At times, Pursuit to Algiers comes dangerously close to being a musical, as one of the passengers on the ocean liner is a young and beautiful pianist named Sheila Woodbury (Marjorie Riordan), whom Dr. Watson makes a bit of a fool of himself over. It’s all in good fun, though, and Bruce’s “silly old goat” act is always fun to watch, even if his portrayal of Watson is a bit more ridiculous than Conan Doyle’s original conception of the character. Sheila plays several songs on the piano, including the beautiful “Flow Gently, Sweet Afton.” Watson even joins her at the piano toward the end of the picture for a lovely version of “Loch Lomond.” Director Neill always keeps things moving, however, and despite its minor status, Pursuit to Algiers is still a worthy entry in the Sherlock Holmes series.

Don’t Fence Me In (Oct. 20, 1945)

Don’t Fence Me In is a particularly good Roy Rogers picture. Directed by John English (who with William Witney directed some of the best Republic serials of the late ’30s and early ’40s), it’s a well-paced, exciting, and thoroughly enjoyable B western.

The film opens with a western montage, accompanied by the Cole Porter song from which the film gets its title. After the credits roll, we’re treated to a cheap-looking Boot Hill set with a matte painting background that looks as if it’s about two feet away. A narrator tells us that “Once upon a time, as a matter of fact nearly forty years ago, there was a notorious western outlaw named Wildcat Kelly. He didn’t want to be fenced in either. But they stuffed him into a pine box and buried him six feet under the sod, on Boot Hill.” A masked man rises from behind Kelly’s tombstone, carrying a gun and a Wells Fargo case. The narrator, sounding surprised, says, “Wait a minute, that looks like Wildcat Kelly. It is Wildcat Kelly. There’s something mighty strange about this. I think we’d better investigate the story of Mr. Wildcat Kelly.”

And investigate we shall, but the job will fall on the pretty shoulders of a girl reporter named Toni Ames (Dale Evans). Toni has enough moxie to make an 800-pound gorilla stop dead in his tracks. When we first meet her, she’s performing the song “A Kiss Goodnight” while dancing on the table at a hot party in a big city, displaying her shapely gams to maximum effect. She’s doing it all for a story, though. A reporter for a tabloid called Spread magazine, Toni is undercover, secretly snapping shots of the party’s guest of honor, a dirty old cad named Cartwright (Andrew Tombes) who’s running for mayor as an incumbent.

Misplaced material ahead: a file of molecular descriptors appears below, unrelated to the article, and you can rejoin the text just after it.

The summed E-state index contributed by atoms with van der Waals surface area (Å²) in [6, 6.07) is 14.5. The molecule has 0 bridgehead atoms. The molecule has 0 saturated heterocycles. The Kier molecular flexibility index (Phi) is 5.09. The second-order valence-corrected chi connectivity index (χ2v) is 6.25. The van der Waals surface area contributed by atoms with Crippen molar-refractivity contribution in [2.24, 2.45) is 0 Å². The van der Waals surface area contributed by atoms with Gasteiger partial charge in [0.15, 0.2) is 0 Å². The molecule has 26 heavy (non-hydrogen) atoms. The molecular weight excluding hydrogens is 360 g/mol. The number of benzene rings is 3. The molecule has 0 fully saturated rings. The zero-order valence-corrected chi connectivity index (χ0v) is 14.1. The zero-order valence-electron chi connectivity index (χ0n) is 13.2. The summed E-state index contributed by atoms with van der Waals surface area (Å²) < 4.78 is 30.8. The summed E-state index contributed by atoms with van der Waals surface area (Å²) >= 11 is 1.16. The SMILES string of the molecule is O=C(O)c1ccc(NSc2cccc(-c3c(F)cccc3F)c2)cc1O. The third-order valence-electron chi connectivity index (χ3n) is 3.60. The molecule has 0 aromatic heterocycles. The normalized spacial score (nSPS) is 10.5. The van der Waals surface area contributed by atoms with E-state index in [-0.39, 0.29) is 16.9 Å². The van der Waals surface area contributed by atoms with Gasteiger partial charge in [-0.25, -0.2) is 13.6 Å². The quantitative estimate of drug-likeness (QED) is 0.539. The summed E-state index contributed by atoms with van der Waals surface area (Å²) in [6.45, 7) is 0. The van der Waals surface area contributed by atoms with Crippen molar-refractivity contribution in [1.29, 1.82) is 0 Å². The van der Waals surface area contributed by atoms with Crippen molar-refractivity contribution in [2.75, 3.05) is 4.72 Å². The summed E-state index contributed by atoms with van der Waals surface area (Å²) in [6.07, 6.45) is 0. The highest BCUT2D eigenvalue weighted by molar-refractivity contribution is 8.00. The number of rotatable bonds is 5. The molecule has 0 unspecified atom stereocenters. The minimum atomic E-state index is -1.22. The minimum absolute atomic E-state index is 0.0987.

The plot eventually takes Toni out west to the R Barr Dude Ranch to investigate the legend of Wildcat Kelly, who it turns out faked his own death nearly 40 years ago and has been living as a regular western Joe named “Gabby Whittaker.” He’s played by George “Gabby” Hayes, and it’s a good part for him. In a lot of these pictures, Hayes was able to just coast on his ornery persona, but Don’t Fence Me In actually gives him something to do.

Rogers plays that charming and laconic singing cowpoke character called “Roy Rogers” that he played in dozens of movies. Roy is Gabby’s friend, and the only person who knows his secret. He tries to convince Toni not to publish what she knows about Wildcat Kelly, but she goes ahead with her story, and that’s when things get interesting.

There are a group of gangsters whose motives are shadowy, but who clearly want Kelly dead once it’s revealed he is still alive. One of them is played by the great character actor Marc Lawrence, who had a very long career as a sinister-looking hood.

This is a fine showcase for all of the regulars from the ’40s Roy Rogers pictures. Bob Nolan and the Sons of the Pioneers back Rogers up both musically and when it’s time for fisticuffs. And the wonder horse Trigger does a high-stepping dance, with Rogers astride him, to an instrumental version of “Don’t Fence Me In,” and even takes a bow when he’s finished.

Roy and Dale’s relationship is more antagonistic than in many of their other pictures, but it’s still fun to watch. When she first shows up and tries to stow away in the boot of a coach, Roy tosses a hunk of stinky Limburger cheese in the back with her and takes her on a bumpy ride. She later pays him back by pushing him into a swimming pool.